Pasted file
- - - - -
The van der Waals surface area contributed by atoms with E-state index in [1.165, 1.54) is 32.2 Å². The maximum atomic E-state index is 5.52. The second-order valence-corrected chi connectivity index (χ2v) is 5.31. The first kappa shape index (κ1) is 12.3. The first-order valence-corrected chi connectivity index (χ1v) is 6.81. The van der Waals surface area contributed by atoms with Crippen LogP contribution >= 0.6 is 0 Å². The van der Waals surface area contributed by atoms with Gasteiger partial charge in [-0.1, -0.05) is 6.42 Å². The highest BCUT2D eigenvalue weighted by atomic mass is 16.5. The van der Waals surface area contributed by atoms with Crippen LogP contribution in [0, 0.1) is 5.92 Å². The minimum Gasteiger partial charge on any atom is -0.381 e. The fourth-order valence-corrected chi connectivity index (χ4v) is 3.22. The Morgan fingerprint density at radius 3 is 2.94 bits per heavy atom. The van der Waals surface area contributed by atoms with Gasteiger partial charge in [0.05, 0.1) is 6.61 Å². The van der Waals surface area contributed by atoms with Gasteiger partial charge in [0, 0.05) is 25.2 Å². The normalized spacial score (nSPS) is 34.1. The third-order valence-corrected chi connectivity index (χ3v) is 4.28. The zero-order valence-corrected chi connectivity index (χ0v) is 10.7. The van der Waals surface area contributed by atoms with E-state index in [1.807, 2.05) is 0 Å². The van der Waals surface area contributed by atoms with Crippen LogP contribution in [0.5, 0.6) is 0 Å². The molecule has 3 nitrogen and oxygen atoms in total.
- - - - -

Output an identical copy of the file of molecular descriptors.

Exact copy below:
The van der Waals surface area contributed by atoms with E-state index in [1.165, 1.54) is 32.2 Å². The maximum atomic E-state index is 5.52. The second-order valence-corrected chi connectivity index (χ2v) is 5.31. The first kappa shape index (κ1) is 12.3. The first-order valence-corrected chi connectivity index (χ1v) is 6.81. The van der Waals surface area contributed by atoms with Crippen LogP contribution >= 0.6 is 0 Å². The van der Waals surface area contributed by atoms with Gasteiger partial charge in [-0.1, -0.05) is 6.42 Å². The highest BCUT2D eigenvalue weighted by atomic mass is 16.5. The van der Waals surface area contributed by atoms with Crippen LogP contribution in [0, 0.1) is 5.92 Å². The minimum Gasteiger partial charge on any atom is -0.381 e. The fourth-order valence-corrected chi connectivity index (χ4v) is 3.22. The Morgan fingerprint density at radius 3 is 2.94 bits per heavy atom. The van der Waals surface area contributed by atoms with Gasteiger partial charge in [0.05, 0.1) is 6.61 Å². The van der Waals surface area contributed by atoms with Gasteiger partial charge in [0, 0.05) is 25.2 Å². The normalized spacial score (nSPS) is 34.1. The third-order valence-corrected chi connectivity index (χ3v) is 4.28. The zero-order valence-corrected chi connectivity index (χ0v) is 10.7. The van der Waals surface area contributed by atoms with E-state index in [1.807, 2.05) is 0 Å². The van der Waals surface area contributed by atoms with Crippen LogP contribution in [0.5, 0.6) is 0 Å². The molecule has 3 nitrogen and oxygen atoms in total.